Matt said jokingly he was 29% of the way there. WordPress makes up 29% of the internet at the moment, but it is also good to know that the man overseeing the growth of such a huge Open Source platform isn’t satisfied with the level of innovation. Innovation only stops when satisfaction is reached. Matt elaborated though that if everyone utilizing the WordPress platform gave back to the WordPress community even 5% of their time, talents, or dollars on sponsorship of events we could significantly grow the community we have all come to know and love.
What is the most effective way to incorporate design into the future of the web?
The answer Matt gave was absolutely amazing. He said that designers have to have an equal seat at the table. When you are building a product, a site, a software system design and User Experience is just as important as the code that is written to power the design. The last few sets of WordPress Core releases have had a Design and Developer team lead. This ensures that design is not an afterthought and that development is not an afterthought. Rather this setup allows Development and Design to walk hand in hand.
Why is there not a harder push to get hosting companies to switch to PHP 7.0?
Currently, a lot of host providers are still using PHP 5.4 even though 7.1 is released and 5.4 is no longer supported. The fact of the matter is that a lot of web hosts have very thin margins. This means that they are forced to either patch the issues in 5.4 and not upgrade or that the upgrade is rolled out over a large block of time. What Matt said WordPress has done to help users push their hosts to migrate is they have listed in the best practices documentation that 7.0 is best practice. Also, there is a notification inside the WPAdmin that the site is not on PHP 7.0 and to ask their host to update. Also, WordPress has a letter you can copy and paste and send to your hosting provider to request an upgrade on the WordPress about page. All of these are done to help push hosts to make the upgrade, but sometimes it comes down to consumers pushing the host directly.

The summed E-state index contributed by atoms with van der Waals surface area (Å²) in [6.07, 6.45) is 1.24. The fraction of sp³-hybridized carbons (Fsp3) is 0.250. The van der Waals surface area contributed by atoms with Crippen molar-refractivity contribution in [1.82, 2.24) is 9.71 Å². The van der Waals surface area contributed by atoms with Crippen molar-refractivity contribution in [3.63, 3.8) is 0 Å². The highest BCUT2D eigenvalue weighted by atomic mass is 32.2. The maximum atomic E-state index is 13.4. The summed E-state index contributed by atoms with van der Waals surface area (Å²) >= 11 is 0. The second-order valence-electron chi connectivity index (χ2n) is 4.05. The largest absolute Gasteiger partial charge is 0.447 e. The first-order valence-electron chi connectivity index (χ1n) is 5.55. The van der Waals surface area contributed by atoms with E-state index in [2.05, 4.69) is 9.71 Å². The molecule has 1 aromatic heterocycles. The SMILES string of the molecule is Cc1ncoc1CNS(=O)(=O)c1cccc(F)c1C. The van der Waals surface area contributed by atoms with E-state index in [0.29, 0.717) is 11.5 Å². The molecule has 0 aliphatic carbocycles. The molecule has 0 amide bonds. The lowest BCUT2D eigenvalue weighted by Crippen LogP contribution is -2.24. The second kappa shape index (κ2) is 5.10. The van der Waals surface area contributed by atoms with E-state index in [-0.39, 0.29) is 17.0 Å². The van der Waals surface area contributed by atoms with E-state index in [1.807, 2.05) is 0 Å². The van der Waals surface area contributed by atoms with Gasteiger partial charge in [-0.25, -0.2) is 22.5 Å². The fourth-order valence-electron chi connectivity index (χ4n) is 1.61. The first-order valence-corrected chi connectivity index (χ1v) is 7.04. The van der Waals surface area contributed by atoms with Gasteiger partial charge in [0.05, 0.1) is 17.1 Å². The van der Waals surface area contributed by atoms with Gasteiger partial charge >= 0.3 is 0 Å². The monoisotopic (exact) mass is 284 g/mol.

WordPress recommends several hosting companies, what are the criteria for being recommended?
Matt said that there is a huge list of criteria and that once a year the hosting companies have to apply to be considered. He also mentioned that there was a host that was both added and removed last year, but he wasn’t going to mention any names. The fact is, WordPress does a good bit of homework before the names go on the list and there are many good and even amazing hosts that are not on the list. Here are a few of the things that are considered: benchmark testing including uptime monitoring, how many sites they host, level of support provided, how fast updates are rolled out automatically, how long have they been around and so much more. Matt said that it is an art as much as a science in who they recommend and that it is balanced out in that consumers can post complaints directly to the host from the recommendations page that are monitored for a better response time. Matt said that he wants WordPressers to have the best experience possible from the hosts.
Other Great Questions
What ammo would you use as an agency owner when selling against Drupal or Shopify?